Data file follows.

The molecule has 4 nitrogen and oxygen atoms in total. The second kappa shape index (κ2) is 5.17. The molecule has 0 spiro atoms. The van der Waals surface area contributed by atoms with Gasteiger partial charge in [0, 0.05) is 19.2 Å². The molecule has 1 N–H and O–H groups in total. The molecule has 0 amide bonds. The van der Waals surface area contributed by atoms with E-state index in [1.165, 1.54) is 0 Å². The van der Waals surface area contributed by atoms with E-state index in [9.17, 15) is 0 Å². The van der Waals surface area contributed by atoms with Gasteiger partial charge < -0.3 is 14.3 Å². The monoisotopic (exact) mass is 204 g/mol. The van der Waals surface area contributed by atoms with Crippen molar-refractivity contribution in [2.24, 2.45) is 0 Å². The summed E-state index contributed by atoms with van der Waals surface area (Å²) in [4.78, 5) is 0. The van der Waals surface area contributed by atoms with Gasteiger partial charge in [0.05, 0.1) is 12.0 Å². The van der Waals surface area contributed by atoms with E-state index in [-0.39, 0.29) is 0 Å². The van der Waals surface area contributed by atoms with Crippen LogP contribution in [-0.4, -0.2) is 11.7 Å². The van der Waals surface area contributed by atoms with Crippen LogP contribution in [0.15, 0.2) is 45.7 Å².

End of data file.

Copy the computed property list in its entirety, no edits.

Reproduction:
The molecule has 4 nitrogen and oxygen atoms in total. The second kappa shape index (κ2) is 5.17. The molecule has 0 spiro atoms. The van der Waals surface area contributed by atoms with Gasteiger partial charge in [0, 0.05) is 19.2 Å². The molecule has 1 N–H and O–H groups in total. The molecule has 0 amide bonds. The van der Waals surface area contributed by atoms with E-state index in [1.165, 1.54) is 0 Å². The van der Waals surface area contributed by atoms with E-state index in [9.17, 15) is 0 Å². The van der Waals surface area contributed by atoms with Gasteiger partial charge < -0.3 is 14.3 Å². The monoisotopic (exact) mass is 204 g/mol. The van der Waals surface area contributed by atoms with Crippen molar-refractivity contribution in [2.24, 2.45) is 0 Å². The summed E-state index contributed by atoms with van der Waals surface area (Å²) in [4.78, 5) is 0. The van der Waals surface area contributed by atoms with Gasteiger partial charge in [0.05, 0.1) is 12.0 Å². The van der Waals surface area contributed by atoms with E-state index in [-0.39, 0.29) is 0 Å². The van der Waals surface area contributed by atoms with Crippen LogP contribution in [-0.4, -0.2) is 11.7 Å². The van der Waals surface area contributed by atoms with Crippen LogP contribution in [0.15, 0.2) is 45.7 Å².